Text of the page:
LAKE HUGHES (CBSLA) — Firefighters Saturday continued to battle the massive fire in the Lake Hughes area that was threatening structures in the area. As of Friday night, the fire has scorched nearly 17,500 acres. By Saturday, the acreage was downgraded to 14,714. The fire remained at 12 percent containment. Officials say the fire has destroyed at least 21 structures and continues to threaten thousands more. Crews dealt with several spot fires Friday. The high temperatures made the firefight even more difficult. “It just really goes to show how erratic the fire can be,” said Sky Cornell, a spokesperson for the Los Angeles County Fire Department. “And if the conditions are ripe, which they are right now, it can be very unpredictable.” Evacuation orders were still in place in affected areas, which include: • Lake Hughes Road West of Pine Canyon and North of Dry Gulch Rd. • East of Ridge Route Road • West of Lake Hughes Road and Fire Station 78 • North of Pine Canyon and Lake Hughes Road • South of SR-138 The cause of the fire remained under investigation.

Lake Fire: Some evacuation orders lifted as crews continue battle against Antelope Valley blaze

Officials lifted additional evacuation orders that had been issued Friday evening for the Lake fire but kept previous orders in place as the fire continued to pose a threat to some residents. Expanded evacuation zones in the Antelope Valley region had been initially ordered shortly after 5 p.m. They encompassed the area north of Avenue D and Highway 138, south of Avenue A, west of 150th Street West and east of 200th Street West. About 9:30 p.m., the Los Angeles County Sheriff’s Department’s Palmdale station announced that the orders had been lifted. The Lake fire began near Lake Hughes on Wednesday. Within hours it had quickly scorched 10,500 acres as it raced west toward the 5 and northeast toward residents in Pine Canyon in the Antelope Valley, triggering evacuations and burning three buildings. By Friday night, the fire had grown to more than 17,400 acres and was 12% contained. It has destroyed at least five structures, and more than 5,000 others were threatened. Read the full story on LATimes.com.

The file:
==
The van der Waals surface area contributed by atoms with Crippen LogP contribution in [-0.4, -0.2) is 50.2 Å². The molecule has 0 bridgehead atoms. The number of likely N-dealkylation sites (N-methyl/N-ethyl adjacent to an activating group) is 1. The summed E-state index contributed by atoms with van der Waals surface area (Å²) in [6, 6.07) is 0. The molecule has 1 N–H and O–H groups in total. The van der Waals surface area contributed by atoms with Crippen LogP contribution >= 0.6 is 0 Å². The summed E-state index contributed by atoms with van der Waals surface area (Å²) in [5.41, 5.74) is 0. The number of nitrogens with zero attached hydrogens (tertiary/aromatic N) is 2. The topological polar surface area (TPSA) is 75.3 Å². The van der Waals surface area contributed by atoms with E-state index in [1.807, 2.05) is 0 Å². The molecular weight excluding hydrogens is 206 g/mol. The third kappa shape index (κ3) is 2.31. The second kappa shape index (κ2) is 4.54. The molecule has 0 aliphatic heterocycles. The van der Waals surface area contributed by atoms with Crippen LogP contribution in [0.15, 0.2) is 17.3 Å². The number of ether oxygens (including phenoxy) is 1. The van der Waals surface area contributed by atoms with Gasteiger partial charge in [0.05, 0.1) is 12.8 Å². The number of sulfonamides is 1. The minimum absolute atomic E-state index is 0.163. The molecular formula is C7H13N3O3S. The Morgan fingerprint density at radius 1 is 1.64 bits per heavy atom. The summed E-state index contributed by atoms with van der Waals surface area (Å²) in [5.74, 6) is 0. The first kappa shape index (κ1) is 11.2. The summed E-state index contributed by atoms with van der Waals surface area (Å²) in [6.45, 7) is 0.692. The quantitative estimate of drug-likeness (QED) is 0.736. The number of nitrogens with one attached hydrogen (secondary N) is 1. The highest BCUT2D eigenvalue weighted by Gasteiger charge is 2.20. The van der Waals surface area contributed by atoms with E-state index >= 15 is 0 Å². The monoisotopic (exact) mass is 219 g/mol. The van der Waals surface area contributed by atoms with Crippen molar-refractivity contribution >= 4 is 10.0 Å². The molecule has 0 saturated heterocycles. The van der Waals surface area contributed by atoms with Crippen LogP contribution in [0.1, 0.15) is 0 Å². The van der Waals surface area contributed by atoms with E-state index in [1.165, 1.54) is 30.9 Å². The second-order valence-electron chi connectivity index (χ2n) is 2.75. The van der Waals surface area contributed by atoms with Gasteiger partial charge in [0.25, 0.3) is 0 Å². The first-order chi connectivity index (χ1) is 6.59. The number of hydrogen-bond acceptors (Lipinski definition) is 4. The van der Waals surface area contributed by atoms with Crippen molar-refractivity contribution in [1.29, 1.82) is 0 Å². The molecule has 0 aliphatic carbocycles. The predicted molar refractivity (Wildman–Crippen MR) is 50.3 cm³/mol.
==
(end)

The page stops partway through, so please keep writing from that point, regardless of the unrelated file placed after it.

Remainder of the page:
Man Sought On Suspicion Of Arson In Connection With 1,500-Acre Azusa Fire

AZUSA (CBSLA) — Authorities were searching for a 36-year-old man experiencing homelessness who stands accused of starting the Ranch 2 fire in Azusa that scorched 1,500 acres. Police say Osmin Palencia was last seen in the Azusa Canyon riverbed and is believed to be violent. Authorities urged the public to call police if Palencia is spotted. Evacuation orders for the area have been lifted, though containment for the fire stood at around three percent. The Ranch 2 Fire was reported about 2:45 p.m. Thursday near North San Gabriel Canyon Road and North Ranch Road, according to authorities. Anyone with information about Palencia’s whereabouts was encouraged to contact the Azusa Police Department at 626-812-3200.